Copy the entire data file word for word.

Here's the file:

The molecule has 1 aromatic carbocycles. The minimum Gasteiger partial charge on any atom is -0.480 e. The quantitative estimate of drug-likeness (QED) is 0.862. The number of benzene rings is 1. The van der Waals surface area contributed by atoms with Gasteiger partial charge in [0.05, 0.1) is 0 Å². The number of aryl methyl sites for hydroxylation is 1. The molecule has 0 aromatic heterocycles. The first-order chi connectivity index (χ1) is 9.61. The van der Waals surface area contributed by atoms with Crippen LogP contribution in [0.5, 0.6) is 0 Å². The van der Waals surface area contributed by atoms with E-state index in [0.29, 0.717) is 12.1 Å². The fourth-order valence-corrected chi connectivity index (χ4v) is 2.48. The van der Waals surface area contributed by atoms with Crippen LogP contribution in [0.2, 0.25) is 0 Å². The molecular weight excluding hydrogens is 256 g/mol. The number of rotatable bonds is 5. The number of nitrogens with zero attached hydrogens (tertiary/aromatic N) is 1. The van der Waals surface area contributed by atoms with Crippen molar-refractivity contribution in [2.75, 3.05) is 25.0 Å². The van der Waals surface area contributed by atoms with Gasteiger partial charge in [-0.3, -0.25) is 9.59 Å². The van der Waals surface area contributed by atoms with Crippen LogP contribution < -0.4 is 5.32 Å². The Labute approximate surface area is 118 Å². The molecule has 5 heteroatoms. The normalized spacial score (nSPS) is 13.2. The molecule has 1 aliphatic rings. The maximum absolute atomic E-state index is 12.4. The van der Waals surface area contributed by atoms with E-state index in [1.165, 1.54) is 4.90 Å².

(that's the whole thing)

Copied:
The molecule has 1 aromatic carbocycles. The minimum Gasteiger partial charge on any atom is -0.480 e. The quantitative estimate of drug-likeness (QED) is 0.862. The number of benzene rings is 1. The van der Waals surface area contributed by atoms with Gasteiger partial charge in [0.05, 0.1) is 0 Å². The number of aryl methyl sites for hydroxylation is 1. The molecule has 0 aromatic heterocycles. The first-order chi connectivity index (χ1) is 9.61. The van der Waals surface area contributed by atoms with Crippen LogP contribution in [0.5, 0.6) is 0 Å². The van der Waals surface area contributed by atoms with E-state index in [0.29, 0.717) is 12.1 Å². The fourth-order valence-corrected chi connectivity index (χ4v) is 2.48. The van der Waals surface area contributed by atoms with Crippen LogP contribution in [0.2, 0.25) is 0 Å². The molecular weight excluding hydrogens is 256 g/mol. The number of rotatable bonds is 5. The number of nitrogens with zero attached hydrogens (tertiary/aromatic N) is 1. The van der Waals surface area contributed by atoms with Crippen molar-refractivity contribution in [2.75, 3.05) is 25.0 Å². The van der Waals surface area contributed by atoms with Gasteiger partial charge in [-0.3, -0.25) is 9.59 Å². The van der Waals surface area contributed by atoms with Crippen LogP contribution < -0.4 is 5.32 Å². The Labute approximate surface area is 118 Å². The molecule has 5 heteroatoms. The normalized spacial score (nSPS) is 13.2. The molecule has 1 aliphatic rings. The maximum absolute atomic E-state index is 12.4. The van der Waals surface area contributed by atoms with E-state index in [1.165, 1.54) is 4.90 Å².